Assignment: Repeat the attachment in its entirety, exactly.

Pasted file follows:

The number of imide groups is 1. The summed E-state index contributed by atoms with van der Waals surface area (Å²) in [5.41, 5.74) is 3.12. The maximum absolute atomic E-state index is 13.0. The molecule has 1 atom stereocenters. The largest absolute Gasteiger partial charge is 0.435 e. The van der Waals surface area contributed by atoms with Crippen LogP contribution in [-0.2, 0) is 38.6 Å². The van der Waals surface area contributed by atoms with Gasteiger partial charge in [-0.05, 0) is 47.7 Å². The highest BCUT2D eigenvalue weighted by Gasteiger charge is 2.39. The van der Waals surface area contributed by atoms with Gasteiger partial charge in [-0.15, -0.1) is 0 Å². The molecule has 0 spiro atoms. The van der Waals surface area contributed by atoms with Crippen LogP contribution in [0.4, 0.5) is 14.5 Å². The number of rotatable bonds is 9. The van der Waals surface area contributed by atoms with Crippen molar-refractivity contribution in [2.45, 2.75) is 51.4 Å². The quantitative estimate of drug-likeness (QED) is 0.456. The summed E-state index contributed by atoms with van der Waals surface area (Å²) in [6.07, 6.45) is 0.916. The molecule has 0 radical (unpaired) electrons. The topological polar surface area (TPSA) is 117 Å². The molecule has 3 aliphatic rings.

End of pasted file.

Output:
The number of imide groups is 1. The summed E-state index contributed by atoms with van der Waals surface area (Å²) in [5.41, 5.74) is 3.12. The maximum absolute atomic E-state index is 13.0. The molecule has 1 atom stereocenters. The largest absolute Gasteiger partial charge is 0.435 e. The van der Waals surface area contributed by atoms with Crippen LogP contribution in [-0.2, 0) is 38.6 Å². The van der Waals surface area contributed by atoms with Gasteiger partial charge in [-0.05, 0) is 47.7 Å². The highest BCUT2D eigenvalue weighted by Gasteiger charge is 2.39. The van der Waals surface area contributed by atoms with Gasteiger partial charge in [-0.15, -0.1) is 0 Å². The molecule has 0 spiro atoms. The van der Waals surface area contributed by atoms with Crippen LogP contribution in [0.4, 0.5) is 14.5 Å². The number of rotatable bonds is 9. The van der Waals surface area contributed by atoms with Crippen molar-refractivity contribution in [2.45, 2.75) is 51.4 Å². The quantitative estimate of drug-likeness (QED) is 0.456. The summed E-state index contributed by atoms with van der Waals surface area (Å²) in [6.07, 6.45) is 0.916. The molecule has 0 radical (unpaired) electrons. The topological polar surface area (TPSA) is 117 Å². The molecule has 3 aliphatic rings.